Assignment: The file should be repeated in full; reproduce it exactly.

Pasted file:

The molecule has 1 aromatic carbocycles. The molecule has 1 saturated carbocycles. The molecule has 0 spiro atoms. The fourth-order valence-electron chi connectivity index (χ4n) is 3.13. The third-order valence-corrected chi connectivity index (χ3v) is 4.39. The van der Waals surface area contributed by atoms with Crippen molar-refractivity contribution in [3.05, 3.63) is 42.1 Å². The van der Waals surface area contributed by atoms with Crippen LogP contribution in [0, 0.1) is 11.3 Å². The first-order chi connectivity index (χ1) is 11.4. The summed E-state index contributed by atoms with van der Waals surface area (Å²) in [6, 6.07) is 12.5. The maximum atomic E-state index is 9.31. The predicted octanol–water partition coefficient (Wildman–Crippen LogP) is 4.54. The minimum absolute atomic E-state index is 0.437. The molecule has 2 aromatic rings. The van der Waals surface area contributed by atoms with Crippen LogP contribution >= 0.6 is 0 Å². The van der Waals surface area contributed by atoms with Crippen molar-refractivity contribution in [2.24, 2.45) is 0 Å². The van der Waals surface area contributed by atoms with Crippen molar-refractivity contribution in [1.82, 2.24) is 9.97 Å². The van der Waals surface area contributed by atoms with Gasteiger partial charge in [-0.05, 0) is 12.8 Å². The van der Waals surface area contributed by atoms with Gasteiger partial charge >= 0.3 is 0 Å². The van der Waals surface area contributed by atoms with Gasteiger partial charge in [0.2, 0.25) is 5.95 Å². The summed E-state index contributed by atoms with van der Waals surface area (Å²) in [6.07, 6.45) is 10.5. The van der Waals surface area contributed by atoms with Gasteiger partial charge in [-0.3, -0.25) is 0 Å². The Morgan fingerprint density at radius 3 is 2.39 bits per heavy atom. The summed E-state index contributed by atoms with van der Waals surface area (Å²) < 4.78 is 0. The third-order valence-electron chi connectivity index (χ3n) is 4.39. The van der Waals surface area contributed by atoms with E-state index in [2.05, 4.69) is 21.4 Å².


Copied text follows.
The molecule has 1 aromatic carbocycles. The molecule has 1 saturated carbocycles. The molecule has 0 spiro atoms. The fourth-order valence-electron chi connectivity index (χ4n) is 3.13. The third-order valence-corrected chi connectivity index (χ3v) is 4.39. The van der Waals surface area contributed by atoms with Crippen molar-refractivity contribution in [3.05, 3.63) is 42.1 Å². The van der Waals surface area contributed by atoms with Crippen LogP contribution in [0, 0.1) is 11.3 Å². The first-order chi connectivity index (χ1) is 11.4. The summed E-state index contributed by atoms with van der Waals surface area (Å²) in [6, 6.07) is 12.5. The maximum atomic E-state index is 9.31. The predicted octanol–water partition coefficient (Wildman–Crippen LogP) is 4.54. The minimum absolute atomic E-state index is 0.437. The molecule has 2 aromatic rings. The van der Waals surface area contributed by atoms with Crippen LogP contribution >= 0.6 is 0 Å². The van der Waals surface area contributed by atoms with Crippen molar-refractivity contribution in [2.24, 2.45) is 0 Å². The van der Waals surface area contributed by atoms with Crippen molar-refractivity contribution in [1.82, 2.24) is 9.97 Å². The van der Waals surface area contributed by atoms with Gasteiger partial charge in [-0.05, 0) is 12.8 Å². The van der Waals surface area contributed by atoms with Gasteiger partial charge >= 0.3 is 0 Å². The van der Waals surface area contributed by atoms with Gasteiger partial charge in [0.2, 0.25) is 5.95 Å². The summed E-state index contributed by atoms with van der Waals surface area (Å²) in [6.07, 6.45) is 10.5. The van der Waals surface area contributed by atoms with Gasteiger partial charge in [-0.3, -0.25) is 0 Å². The Morgan fingerprint density at radius 3 is 2.39 bits per heavy atom. The summed E-state index contributed by atoms with van der Waals surface area (Å²) < 4.78 is 0. The third-order valence-electron chi connectivity index (χ3n) is 4.39. The van der Waals surface area contributed by atoms with E-state index in [2.05, 4.69) is 21.4 Å².